Say you’re a smart, eager student who has always done your homework on time — until recently, when your family was evicted from their home.
You and your folks have bounced around among relatives. You have moved from apartment to apartment, living with other families, and you haven’t always been able to find a quiet place to study.
You have begun to miss assignments. You have been unable to prepare for tests.
Plus, you’re tired a lot now. Sleeping on a couch in somebody else’s living room, with people coming and going, is tough.
It’s hard just to stay awake in class.
To make matters worse, you now have to get up extra early to catch three buses to get across town to your school. You could transfer to a closer school, but you would lose the supportive teachers, familiar classmates and Advanced Placement classes that might put you a few credits ahead in college.
Besides, your folks can’t say for sure where you’ll be living next. You could be moving again in a couple of weeks. Switching schools solves nothing.
Nobody should be surprised, then, when you screw up on a test. Nobody should be shocked when you fail a class — or drop out.
Homelessness has a significant negative impact on achievement, as we all intuitively know and as studies confirm. Only 30% of homeless students nationwide scored at or above their state’s reading standards in 2017, according to a 2019 study by the National Center for Homeless Education at the University of North Carolina, and only 25% scored at that level in math.
What kid deserves a deal like that?
For our money, then — or, rather, for your tax dollars — one of the best provisions in the new Chicago Teachers Union contract is a requirement that the Chicago Public Schools hire more staff to work in the 15 schools — most on the South or West sides — that have the largest numbers of homeless students.
“The impact of their instability has a significant impact on their attendance and ability to concentrate in the classroom,” Molly Burke of CPS’ Student Support and Engagement Department told the Sun-Times. “So these new resources that are dedicated to . . . addressing their trauma, I think, are going to have a significant impact on their success.”
These “new resources” are long overdue. Homelessness in CPS has increased in recent years, even as enrollment has taken a nosedive.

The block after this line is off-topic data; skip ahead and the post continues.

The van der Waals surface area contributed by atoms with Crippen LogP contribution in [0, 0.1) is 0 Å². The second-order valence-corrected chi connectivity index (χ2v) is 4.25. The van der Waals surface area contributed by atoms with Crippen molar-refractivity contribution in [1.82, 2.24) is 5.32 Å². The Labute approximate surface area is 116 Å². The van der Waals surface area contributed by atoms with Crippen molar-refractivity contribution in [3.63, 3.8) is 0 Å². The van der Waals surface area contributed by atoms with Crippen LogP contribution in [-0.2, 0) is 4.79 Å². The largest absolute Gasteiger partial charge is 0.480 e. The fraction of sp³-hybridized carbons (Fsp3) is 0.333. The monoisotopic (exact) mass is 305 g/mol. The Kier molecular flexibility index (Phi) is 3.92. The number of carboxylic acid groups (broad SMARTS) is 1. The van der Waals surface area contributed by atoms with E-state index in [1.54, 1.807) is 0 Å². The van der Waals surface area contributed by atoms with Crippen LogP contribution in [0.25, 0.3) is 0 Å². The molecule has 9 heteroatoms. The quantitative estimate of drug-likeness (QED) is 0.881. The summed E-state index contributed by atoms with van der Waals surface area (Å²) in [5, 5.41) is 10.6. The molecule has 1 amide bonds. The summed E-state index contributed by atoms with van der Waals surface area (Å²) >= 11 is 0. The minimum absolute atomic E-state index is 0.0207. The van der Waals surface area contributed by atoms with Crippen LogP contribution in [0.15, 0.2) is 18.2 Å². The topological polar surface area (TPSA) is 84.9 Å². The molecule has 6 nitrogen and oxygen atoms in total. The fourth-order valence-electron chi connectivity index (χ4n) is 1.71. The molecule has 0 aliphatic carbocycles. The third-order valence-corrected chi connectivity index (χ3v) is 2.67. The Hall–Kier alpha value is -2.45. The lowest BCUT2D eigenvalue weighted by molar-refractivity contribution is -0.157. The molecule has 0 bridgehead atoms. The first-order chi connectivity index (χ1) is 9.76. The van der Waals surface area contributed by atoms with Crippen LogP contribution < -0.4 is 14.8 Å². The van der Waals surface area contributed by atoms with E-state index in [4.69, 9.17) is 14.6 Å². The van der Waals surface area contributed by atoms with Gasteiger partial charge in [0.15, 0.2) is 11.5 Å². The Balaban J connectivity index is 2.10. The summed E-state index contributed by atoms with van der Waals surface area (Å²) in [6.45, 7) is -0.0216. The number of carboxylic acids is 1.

CPS had 12,512 homeless students in 2012, 3% of 404,000 students districtwide.
CPS now has 16,500 homeless students, 5% of 355,000 students.
Nationwide, more than 1.35 million students are homeless, federal data show, including almost 52,000 in Illinois. As in Chicago, most of these students are living “doubled up” with relative or friends, not in shelters or on the street.
CPS school-community reps will, among other tasks, make sure families and students know their legal rights, such as the right to enroll in any public school without having to provide proof of residence and to remain in their home school even if they have to move.
“The purpose [of the law] is to prevent days or weeks while a child isn’t enrolled in school anywhere,” Patricia Nix-Hodes of the Chicago Coalition for the Homeless told us.
During the teachers’ strike, the CTU seized on the problem of student homelessness in an effort to force the city to commit to create more affordable housing. Chicago has a well-documented shortage of affordable housing.
And the failings of family and society that lead to homelessness among children, of course, run deeper still.
“Homelessness is much more than a problem of affordable housing. There are often problems with addiction, domestic violence, other issues,” Barbara Duffield of Schoolhouse Connection, a national advocacy group, told us. “It’s a symptom of many systems failing, and just one of them is housing.”
Tonight in Chicago, some 16,500 schoolchildren again will sleep someplace that is not home.
What’s that say about this town?
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